Where Yesterday Meets Tomorrow
One of the most difficult aspects of our business is determining the true date of an item. Here are some more tips.
Look for uniformity of materials. Hand made items are usually made from hand made materials. These materials are not exactly uniform in thickness, decoration, shape, etc. For instance, a piece of furniture made from uniformly thick wood is not a hand made piece no matter what form it takes and no mater what kind of distressing it displays. If the wood is exactly 3/4" thick, the wood was probably bought at 84 lumber and distressed to make it look old. If the wood is uniformly 7/8th inch thick, then it is earlier - perhaps 1900 - 1920 (we're not sure of the exact dates) but it is still machined material. If it's being used in a Kitchen hutch, it's probably authentic. If it's being used in an 1850s pie safe or dry sink, it's a FAKE! If a single piece of wood has varying thicknesses, it is NOT machined - it is hand planed to smooth the surfaces. But remember that if it is less than 3/4" thick, it could have been bought at Grossman's and then planed give it the textured feel of old wood. So be careful.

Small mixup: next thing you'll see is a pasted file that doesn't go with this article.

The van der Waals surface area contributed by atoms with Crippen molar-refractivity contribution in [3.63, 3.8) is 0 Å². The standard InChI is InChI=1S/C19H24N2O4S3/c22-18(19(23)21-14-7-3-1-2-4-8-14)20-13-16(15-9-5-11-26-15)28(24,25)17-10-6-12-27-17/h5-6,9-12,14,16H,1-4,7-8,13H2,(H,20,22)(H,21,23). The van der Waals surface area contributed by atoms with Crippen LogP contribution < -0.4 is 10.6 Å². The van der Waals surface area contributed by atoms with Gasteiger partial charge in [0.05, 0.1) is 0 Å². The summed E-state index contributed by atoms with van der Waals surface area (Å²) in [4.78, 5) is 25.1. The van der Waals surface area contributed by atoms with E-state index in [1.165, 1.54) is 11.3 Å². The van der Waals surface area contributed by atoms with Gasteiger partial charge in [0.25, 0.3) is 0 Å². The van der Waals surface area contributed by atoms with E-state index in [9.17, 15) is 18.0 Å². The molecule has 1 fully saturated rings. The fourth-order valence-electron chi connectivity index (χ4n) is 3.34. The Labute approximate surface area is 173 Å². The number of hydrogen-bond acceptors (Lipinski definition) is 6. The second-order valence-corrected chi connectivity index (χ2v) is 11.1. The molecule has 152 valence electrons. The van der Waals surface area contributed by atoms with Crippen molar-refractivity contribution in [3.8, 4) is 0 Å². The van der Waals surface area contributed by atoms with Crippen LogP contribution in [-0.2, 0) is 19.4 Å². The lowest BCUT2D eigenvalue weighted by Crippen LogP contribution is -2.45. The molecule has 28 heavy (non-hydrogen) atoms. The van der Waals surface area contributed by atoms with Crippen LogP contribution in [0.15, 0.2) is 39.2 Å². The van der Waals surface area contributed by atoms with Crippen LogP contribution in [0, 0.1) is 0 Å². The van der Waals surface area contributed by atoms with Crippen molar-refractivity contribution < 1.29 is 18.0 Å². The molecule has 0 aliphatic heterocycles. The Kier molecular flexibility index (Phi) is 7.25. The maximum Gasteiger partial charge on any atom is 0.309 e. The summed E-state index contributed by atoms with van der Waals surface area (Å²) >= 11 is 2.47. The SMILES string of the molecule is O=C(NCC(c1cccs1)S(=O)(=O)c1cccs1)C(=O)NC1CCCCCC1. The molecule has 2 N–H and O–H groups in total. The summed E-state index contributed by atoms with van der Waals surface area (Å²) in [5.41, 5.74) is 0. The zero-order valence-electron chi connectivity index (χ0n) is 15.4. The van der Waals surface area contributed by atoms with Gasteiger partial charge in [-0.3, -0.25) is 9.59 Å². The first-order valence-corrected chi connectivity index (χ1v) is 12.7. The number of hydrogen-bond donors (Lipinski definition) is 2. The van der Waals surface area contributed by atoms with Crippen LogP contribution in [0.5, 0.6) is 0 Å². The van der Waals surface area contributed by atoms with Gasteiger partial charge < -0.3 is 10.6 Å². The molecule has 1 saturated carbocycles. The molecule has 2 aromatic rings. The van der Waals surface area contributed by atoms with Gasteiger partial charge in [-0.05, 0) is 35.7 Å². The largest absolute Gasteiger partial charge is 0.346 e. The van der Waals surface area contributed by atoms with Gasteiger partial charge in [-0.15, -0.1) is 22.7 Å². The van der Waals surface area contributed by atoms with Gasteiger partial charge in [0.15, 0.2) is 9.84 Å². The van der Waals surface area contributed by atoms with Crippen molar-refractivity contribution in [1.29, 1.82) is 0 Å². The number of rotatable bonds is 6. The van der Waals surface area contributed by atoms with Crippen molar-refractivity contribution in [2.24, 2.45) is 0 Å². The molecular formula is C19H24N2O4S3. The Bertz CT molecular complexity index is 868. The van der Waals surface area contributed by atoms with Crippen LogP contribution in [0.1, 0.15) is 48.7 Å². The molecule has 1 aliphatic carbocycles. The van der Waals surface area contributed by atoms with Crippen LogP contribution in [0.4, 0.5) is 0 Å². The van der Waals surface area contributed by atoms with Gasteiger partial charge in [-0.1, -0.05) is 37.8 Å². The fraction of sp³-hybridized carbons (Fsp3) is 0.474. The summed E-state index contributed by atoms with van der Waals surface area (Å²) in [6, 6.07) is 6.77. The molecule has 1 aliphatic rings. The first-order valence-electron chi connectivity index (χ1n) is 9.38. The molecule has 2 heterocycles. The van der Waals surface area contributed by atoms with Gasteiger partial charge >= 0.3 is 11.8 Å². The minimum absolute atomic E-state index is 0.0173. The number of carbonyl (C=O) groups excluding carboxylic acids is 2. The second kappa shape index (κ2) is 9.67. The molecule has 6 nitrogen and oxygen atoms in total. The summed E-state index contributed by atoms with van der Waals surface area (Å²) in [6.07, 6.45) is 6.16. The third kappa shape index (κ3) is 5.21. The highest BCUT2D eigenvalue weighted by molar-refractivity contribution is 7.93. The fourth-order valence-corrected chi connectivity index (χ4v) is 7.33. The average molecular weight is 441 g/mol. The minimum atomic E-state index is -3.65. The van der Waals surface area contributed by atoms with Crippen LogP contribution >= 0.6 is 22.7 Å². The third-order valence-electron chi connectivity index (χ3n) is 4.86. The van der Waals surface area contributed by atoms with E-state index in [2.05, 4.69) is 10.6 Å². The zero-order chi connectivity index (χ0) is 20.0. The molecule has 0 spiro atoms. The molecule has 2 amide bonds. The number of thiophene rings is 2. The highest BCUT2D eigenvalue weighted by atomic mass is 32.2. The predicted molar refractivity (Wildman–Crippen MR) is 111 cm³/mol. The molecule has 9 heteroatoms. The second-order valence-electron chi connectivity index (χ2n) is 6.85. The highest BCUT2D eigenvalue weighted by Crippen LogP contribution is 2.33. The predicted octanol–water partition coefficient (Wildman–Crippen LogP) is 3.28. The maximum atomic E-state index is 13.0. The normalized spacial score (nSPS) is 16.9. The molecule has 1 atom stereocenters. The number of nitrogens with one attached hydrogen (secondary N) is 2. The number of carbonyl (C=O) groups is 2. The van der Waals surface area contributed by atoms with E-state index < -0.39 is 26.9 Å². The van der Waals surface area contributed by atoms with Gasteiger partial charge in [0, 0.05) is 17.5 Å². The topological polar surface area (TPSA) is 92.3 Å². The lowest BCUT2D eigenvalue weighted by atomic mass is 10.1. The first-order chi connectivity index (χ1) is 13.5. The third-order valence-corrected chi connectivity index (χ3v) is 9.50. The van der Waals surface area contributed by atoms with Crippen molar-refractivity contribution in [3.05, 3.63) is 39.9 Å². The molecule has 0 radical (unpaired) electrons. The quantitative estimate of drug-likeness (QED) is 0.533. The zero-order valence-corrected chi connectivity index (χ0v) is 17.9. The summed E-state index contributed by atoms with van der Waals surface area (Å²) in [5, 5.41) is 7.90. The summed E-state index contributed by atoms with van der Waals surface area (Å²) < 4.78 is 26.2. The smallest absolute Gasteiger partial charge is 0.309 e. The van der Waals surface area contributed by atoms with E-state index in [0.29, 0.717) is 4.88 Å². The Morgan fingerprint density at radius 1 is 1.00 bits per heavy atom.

Another area to watch out for is hand smithied tools. There is something of a revival of blacksmithing going on right now. Naturally, the new smiths make projects modeled after old items. The usually indicators of age - hand work, design elements, etc. - are lacking because the item is hand done and a copy of earlier work. But you can still look at the base stock. If it is uniform in size, you can still recognize the piece as new work.
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